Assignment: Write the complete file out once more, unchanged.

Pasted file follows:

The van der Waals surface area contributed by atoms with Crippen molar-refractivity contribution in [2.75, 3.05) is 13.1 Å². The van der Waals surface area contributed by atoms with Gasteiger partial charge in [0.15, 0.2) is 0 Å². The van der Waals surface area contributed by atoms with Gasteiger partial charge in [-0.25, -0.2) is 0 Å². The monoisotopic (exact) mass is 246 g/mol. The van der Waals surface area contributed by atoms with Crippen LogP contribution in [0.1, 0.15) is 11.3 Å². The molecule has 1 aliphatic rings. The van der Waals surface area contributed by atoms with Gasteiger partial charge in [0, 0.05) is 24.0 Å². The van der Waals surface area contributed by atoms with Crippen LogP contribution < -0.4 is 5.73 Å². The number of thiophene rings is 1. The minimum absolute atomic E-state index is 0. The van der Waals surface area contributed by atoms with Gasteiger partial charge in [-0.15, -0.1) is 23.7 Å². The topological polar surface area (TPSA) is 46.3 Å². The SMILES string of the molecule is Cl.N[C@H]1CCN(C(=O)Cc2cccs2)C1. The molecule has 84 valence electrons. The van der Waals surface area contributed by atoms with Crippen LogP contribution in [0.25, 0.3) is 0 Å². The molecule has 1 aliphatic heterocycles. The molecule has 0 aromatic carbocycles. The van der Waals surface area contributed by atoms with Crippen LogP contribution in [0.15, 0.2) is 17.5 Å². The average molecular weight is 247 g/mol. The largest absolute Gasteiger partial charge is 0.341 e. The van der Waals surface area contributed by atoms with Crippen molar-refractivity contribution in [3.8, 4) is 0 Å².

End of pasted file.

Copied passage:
The van der Waals surface area contributed by atoms with Crippen molar-refractivity contribution in [2.75, 3.05) is 13.1 Å². The van der Waals surface area contributed by atoms with Gasteiger partial charge in [0.15, 0.2) is 0 Å². The van der Waals surface area contributed by atoms with Gasteiger partial charge in [-0.25, -0.2) is 0 Å². The monoisotopic (exact) mass is 246 g/mol. The van der Waals surface area contributed by atoms with Crippen LogP contribution in [0.1, 0.15) is 11.3 Å². The molecule has 1 aliphatic rings. The van der Waals surface area contributed by atoms with Gasteiger partial charge in [0, 0.05) is 24.0 Å². The van der Waals surface area contributed by atoms with Crippen LogP contribution < -0.4 is 5.73 Å². The number of thiophene rings is 1. The minimum absolute atomic E-state index is 0. The van der Waals surface area contributed by atoms with Gasteiger partial charge in [-0.15, -0.1) is 23.7 Å². The topological polar surface area (TPSA) is 46.3 Å². The SMILES string of the molecule is Cl.N[C@H]1CCN(C(=O)Cc2cccs2)C1. The molecule has 84 valence electrons. The van der Waals surface area contributed by atoms with Crippen LogP contribution in [0.25, 0.3) is 0 Å². The molecule has 1 aliphatic heterocycles. The molecule has 0 aromatic carbocycles. The van der Waals surface area contributed by atoms with Crippen LogP contribution in [0.15, 0.2) is 17.5 Å². The average molecular weight is 247 g/mol. The largest absolute Gasteiger partial charge is 0.341 e. The van der Waals surface area contributed by atoms with Crippen molar-refractivity contribution in [3.8, 4) is 0 Å².